Casanova: Acedia #7 (Published by Image Comics; Review by Matthew Sibley; ‘Rama Rating: 9 out of 10) As Casanova’s identity gets found out, he finds out he’s being taken for a ride in more ways than one as he starts to recall more and more about his life in the previous timeline. All the while Matt Fraction and Fabio Moon tend to the other plates they have spinning resulting in this frantic intercutting style of storytelling towards the explosive climax of the issue which suggests that all hell’s about to break loose. The sequences don’t all intertwine in the same way as Jackie Brown’s conclusion for example, but the book becomes filled with more and more shadow on every page turn indicating that none of the characters have the upper hand anymore. It’s a testament to Moon’s skill that even with all of these rapid location changes, the issue never loses a sense of flow or the plot. For a volume of the series that’s been a slow burn, even more so when contrasted with Avaritia’s pacing, this appears to be the ignition for full speed ahead.
Superwoman #4 (Published by DC Comics; Review by Matthew Sibley; ‘Rama Rating: 10 out of 10) By writing a book about a protagonist dealing with anxiety, Phil Jimenez has been able to make Superwoman introspective through the patterned use of Lana’s narration. Before now, this has helped to fill the void that Lois’ untimely death left behind. But with the release of this issue, he’s been able to take that introspective nature and fill the void completely as Lana starts seeing Lois in a Sixth Sense style, restoring the buddy cop dynamic the pair shared without missing a beat. Despite Lois re-joining the cast of this book’s already impressive list of players, Jimenez’s writing in combination with Emanuela Lupacchino’s ability to block scenes means that no one gets side-lined to make way for Lois and instead means the series has found a way to bring back the dynamic some thought lost without reversing the emotional beats that worked so well.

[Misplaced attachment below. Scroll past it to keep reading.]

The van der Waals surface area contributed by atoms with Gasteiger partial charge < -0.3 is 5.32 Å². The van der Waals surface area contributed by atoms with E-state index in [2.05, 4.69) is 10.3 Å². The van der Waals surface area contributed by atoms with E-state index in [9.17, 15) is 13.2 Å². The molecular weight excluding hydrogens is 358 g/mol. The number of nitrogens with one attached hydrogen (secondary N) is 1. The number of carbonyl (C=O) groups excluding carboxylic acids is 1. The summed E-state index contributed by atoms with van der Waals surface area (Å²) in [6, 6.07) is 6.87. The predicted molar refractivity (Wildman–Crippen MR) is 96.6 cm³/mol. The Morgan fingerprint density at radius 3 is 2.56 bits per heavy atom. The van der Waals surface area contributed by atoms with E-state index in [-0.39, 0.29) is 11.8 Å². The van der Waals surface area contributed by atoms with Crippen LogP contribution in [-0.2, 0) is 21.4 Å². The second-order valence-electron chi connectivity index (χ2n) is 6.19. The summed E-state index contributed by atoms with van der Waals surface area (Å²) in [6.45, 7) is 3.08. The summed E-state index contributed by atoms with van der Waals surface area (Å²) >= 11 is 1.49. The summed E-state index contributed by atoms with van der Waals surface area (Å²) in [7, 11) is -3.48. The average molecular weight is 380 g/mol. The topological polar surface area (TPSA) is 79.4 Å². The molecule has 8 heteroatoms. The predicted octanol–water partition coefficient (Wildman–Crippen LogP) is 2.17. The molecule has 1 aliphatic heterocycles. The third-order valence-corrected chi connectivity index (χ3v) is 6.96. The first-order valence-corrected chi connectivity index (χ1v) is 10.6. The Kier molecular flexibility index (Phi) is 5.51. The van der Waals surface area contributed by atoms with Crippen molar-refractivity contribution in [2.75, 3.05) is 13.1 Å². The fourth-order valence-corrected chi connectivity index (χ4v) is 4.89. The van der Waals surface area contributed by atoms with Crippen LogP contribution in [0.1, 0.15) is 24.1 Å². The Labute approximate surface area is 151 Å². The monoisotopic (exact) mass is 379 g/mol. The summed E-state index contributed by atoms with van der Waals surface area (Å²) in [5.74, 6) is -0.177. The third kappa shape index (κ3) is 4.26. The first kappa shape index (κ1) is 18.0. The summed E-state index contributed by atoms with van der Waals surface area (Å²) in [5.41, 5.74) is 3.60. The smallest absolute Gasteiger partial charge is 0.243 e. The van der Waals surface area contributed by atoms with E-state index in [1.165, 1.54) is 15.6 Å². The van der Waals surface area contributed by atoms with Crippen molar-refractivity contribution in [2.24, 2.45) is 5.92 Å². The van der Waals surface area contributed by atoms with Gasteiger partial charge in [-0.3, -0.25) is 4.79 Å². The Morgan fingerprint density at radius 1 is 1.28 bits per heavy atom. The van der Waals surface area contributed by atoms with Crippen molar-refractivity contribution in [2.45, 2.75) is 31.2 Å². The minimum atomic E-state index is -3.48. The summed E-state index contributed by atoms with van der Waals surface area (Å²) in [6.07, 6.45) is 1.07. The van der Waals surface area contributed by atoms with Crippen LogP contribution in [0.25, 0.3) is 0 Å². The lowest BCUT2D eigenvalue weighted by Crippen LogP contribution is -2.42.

WWE: Then. Now. Forever. #1 (Published by BOOM! Studios; Review by Justin Partridge; ‘Rama Rating: 9 out of 10): Wrestling has often been called live action comic books and now BOOM! Studios has perfectly translated the action of the WWE to a rousing anthology. Written and drawn by some of the top talent in the industry, WWE: Then. Now. Forever. delivers stories ranging from the tense rise of Seth Rollins as a singles competitor and one of the top villains of the company to Sasha Banks emotional journey to realize her childhood dream. While the pace of the issue is faster than a surprise Money in the Bank cash-in and the art styles clash a bit, especially the lovably wacky New Day jaunt through time, WWE: Then. Now. Forever. #1 is a well-produced treat for wrestling fans and non-wrestling fans alike.